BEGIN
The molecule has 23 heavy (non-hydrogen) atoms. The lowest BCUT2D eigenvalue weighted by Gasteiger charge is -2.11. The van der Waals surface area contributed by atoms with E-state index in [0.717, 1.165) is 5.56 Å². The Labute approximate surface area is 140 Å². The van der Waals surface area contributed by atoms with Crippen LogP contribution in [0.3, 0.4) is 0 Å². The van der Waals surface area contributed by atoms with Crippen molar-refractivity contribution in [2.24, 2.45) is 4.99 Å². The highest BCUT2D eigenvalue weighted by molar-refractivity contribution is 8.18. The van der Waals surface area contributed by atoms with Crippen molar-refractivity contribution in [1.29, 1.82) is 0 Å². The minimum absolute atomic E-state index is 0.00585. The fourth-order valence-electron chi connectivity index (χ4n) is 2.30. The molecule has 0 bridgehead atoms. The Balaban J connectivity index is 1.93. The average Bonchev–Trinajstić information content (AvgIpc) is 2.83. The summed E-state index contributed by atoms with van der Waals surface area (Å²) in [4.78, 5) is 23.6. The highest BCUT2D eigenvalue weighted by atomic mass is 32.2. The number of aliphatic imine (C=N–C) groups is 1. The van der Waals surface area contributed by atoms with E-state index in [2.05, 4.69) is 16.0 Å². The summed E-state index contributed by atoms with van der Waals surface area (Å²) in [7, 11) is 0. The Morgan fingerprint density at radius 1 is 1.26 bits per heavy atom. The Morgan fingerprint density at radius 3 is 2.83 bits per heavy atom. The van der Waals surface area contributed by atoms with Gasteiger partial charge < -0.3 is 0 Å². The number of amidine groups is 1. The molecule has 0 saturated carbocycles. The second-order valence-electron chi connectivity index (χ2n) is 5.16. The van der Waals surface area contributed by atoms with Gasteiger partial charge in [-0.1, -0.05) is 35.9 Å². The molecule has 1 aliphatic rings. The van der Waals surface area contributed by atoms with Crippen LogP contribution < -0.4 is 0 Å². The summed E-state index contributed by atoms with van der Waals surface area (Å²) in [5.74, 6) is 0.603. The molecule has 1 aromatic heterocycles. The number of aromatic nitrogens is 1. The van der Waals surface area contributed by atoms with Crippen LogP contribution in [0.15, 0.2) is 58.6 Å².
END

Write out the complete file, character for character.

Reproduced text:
The molecule has 23 heavy (non-hydrogen) atoms. The lowest BCUT2D eigenvalue weighted by Gasteiger charge is -2.11. The van der Waals surface area contributed by atoms with E-state index in [0.717, 1.165) is 5.56 Å². The Labute approximate surface area is 140 Å². The van der Waals surface area contributed by atoms with Crippen LogP contribution in [0.3, 0.4) is 0 Å². The van der Waals surface area contributed by atoms with Crippen molar-refractivity contribution in [2.24, 2.45) is 4.99 Å². The highest BCUT2D eigenvalue weighted by molar-refractivity contribution is 8.18. The van der Waals surface area contributed by atoms with Crippen molar-refractivity contribution in [1.29, 1.82) is 0 Å². The minimum absolute atomic E-state index is 0.00585. The fourth-order valence-electron chi connectivity index (χ4n) is 2.30. The molecule has 0 bridgehead atoms. The Balaban J connectivity index is 1.93. The average Bonchev–Trinajstić information content (AvgIpc) is 2.83. The summed E-state index contributed by atoms with van der Waals surface area (Å²) in [4.78, 5) is 23.6. The highest BCUT2D eigenvalue weighted by atomic mass is 32.2. The number of aliphatic imine (C=N–C) groups is 1. The van der Waals surface area contributed by atoms with E-state index in [2.05, 4.69) is 16.0 Å². The summed E-state index contributed by atoms with van der Waals surface area (Å²) in [7, 11) is 0. The Morgan fingerprint density at radius 1 is 1.26 bits per heavy atom. The Morgan fingerprint density at radius 3 is 2.83 bits per heavy atom. The van der Waals surface area contributed by atoms with Gasteiger partial charge < -0.3 is 0 Å². The number of amidine groups is 1. The molecule has 0 saturated carbocycles. The second-order valence-electron chi connectivity index (χ2n) is 5.16. The van der Waals surface area contributed by atoms with Gasteiger partial charge in [-0.1, -0.05) is 35.9 Å². The molecule has 1 aliphatic rings. The van der Waals surface area contributed by atoms with Crippen LogP contribution < -0.4 is 0 Å². The summed E-state index contributed by atoms with van der Waals surface area (Å²) in [5.74, 6) is 0.603. The molecule has 1 aromatic heterocycles. The number of aromatic nitrogens is 1. The van der Waals surface area contributed by atoms with Crippen LogP contribution in [0.15, 0.2) is 58.6 Å².